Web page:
South Dakota friends and neighbors, if you offer to sign a petition and the circulator does this, you know something’s fishy:
(My apologies for the low quality—finger and focus error!)
Carrying a petition (yes, I saw it on the board in his hands), but not willing to let me sign… hmm, that sounds almost like voter disenfranchisement, doesn’t it, Secretary Krebs?
This incident at 6th and Main in Rapid City yesterday afternoon bemused the gentleman in the orange t-shirt. He saw the whole thing, including the part before I got my finger off the lens when the petitioner said he couldn’t talk to reporters. The gentleman in the orange shirt didn’t run; he stayed and talked to me about the shady out-of-state petition circulators he’s seen around Rapid City during his sales trip:
An entire floor of the Rapid City occupied by out-of-state petition circulators. Attorney General Jackley, will you be visiting Rapid City any time soon?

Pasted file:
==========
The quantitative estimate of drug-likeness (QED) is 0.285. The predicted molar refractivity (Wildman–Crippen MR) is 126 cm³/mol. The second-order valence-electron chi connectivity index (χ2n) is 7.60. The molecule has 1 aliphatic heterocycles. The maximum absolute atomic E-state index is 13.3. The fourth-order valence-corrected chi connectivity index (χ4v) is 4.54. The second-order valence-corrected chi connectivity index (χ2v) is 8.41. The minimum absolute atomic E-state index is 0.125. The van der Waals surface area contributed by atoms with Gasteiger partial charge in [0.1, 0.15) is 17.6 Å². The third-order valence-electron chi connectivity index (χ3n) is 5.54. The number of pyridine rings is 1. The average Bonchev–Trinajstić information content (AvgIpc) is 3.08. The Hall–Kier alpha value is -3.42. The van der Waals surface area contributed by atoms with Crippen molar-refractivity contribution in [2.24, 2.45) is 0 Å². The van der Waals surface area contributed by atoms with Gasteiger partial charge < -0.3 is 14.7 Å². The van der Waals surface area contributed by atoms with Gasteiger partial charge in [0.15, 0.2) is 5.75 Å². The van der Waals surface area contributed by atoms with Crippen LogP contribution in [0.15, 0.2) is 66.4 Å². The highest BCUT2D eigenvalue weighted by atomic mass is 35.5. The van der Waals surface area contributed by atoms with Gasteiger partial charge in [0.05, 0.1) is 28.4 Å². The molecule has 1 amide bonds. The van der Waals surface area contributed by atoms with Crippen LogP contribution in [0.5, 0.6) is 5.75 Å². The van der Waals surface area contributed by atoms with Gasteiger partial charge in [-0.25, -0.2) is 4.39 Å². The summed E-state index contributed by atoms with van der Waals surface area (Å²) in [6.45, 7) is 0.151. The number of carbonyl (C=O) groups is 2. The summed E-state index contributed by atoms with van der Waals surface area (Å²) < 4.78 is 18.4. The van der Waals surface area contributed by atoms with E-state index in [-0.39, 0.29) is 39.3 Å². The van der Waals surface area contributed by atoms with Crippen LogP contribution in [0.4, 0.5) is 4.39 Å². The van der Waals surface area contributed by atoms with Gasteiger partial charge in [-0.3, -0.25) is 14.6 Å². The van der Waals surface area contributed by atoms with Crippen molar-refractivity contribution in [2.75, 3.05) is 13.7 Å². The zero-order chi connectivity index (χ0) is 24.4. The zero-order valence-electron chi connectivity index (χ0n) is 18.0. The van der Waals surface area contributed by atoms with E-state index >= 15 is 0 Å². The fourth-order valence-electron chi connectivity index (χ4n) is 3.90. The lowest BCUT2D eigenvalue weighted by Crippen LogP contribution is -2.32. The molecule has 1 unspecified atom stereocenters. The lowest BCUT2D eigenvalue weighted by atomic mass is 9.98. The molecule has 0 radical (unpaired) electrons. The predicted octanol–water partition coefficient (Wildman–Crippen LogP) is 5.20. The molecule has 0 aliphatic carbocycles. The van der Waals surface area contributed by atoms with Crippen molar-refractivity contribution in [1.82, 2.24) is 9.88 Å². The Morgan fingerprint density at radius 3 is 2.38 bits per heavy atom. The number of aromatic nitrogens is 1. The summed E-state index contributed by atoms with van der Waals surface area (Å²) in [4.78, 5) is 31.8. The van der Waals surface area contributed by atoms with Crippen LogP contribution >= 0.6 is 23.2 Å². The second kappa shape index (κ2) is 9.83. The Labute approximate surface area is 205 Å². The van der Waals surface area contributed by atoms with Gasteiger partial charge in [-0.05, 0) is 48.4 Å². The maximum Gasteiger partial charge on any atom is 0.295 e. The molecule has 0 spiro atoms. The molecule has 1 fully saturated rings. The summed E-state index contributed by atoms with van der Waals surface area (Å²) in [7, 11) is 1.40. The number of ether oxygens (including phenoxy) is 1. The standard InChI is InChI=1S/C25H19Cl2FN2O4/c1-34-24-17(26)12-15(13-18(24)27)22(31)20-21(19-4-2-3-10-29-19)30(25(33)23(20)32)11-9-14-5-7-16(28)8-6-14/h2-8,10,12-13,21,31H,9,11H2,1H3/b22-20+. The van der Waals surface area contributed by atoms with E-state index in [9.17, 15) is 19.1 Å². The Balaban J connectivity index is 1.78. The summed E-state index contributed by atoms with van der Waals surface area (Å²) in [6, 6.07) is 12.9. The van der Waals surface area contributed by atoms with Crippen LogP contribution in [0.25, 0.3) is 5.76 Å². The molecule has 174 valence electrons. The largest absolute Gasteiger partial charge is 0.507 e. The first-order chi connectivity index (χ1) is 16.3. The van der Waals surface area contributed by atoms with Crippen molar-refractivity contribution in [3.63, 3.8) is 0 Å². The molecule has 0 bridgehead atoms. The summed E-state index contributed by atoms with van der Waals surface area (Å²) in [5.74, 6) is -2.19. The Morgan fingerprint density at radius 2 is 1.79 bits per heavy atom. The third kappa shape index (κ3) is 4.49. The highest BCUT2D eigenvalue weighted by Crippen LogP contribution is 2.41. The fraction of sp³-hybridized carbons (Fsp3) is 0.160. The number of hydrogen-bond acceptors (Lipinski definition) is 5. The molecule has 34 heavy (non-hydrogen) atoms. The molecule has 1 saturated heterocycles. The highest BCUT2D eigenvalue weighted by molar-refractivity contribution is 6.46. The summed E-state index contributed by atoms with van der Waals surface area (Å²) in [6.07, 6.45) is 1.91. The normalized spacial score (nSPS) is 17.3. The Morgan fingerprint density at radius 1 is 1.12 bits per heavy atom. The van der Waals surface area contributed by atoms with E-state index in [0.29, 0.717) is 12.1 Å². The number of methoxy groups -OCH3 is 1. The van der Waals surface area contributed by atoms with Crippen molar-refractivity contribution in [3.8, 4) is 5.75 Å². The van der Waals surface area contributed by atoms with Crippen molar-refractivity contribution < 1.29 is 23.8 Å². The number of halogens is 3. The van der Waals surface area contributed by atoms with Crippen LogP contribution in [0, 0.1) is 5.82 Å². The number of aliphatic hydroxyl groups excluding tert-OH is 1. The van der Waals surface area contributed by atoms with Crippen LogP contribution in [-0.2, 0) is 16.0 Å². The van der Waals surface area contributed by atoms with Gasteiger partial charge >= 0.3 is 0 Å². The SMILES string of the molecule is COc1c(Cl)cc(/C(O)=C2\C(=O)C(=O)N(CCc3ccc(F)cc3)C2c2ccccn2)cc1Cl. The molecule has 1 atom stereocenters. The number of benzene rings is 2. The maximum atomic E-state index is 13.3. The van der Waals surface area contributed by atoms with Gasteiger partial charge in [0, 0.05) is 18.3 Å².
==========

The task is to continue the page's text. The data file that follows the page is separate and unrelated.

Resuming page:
It’s obvious to Mr. Payne as it should be to every South Dakotan: these out of state petitioners don’t want us to know they are here. They don’t want us to know what they are up to. And when people purporting to seek access to the ballot are keeping secrets and running scared from publicity, we should be alarmed.
Fellow South Dakotans, six weeks remain to circulate ballot question petitions. If you see someone circulating a petition, take out your phone, turn on the video camera, and ask the circulator what the petition is about. If the circulator and his or her petition are legit, the circulator will gladly stand and talk to you. If not, then you know someone’s doing something dirty to your democracy.
p.s.: Maybe 20 minutes before shooting the above videos, I approached another petitioner at the same corner. He refused to let me see his petition, walked away, and tried to fight back by taking his own video of me and lobbing any number of wild accusations. I’m a little short on bandwidth at the moment, but I’ll upload that video in another post later for your enjoyment.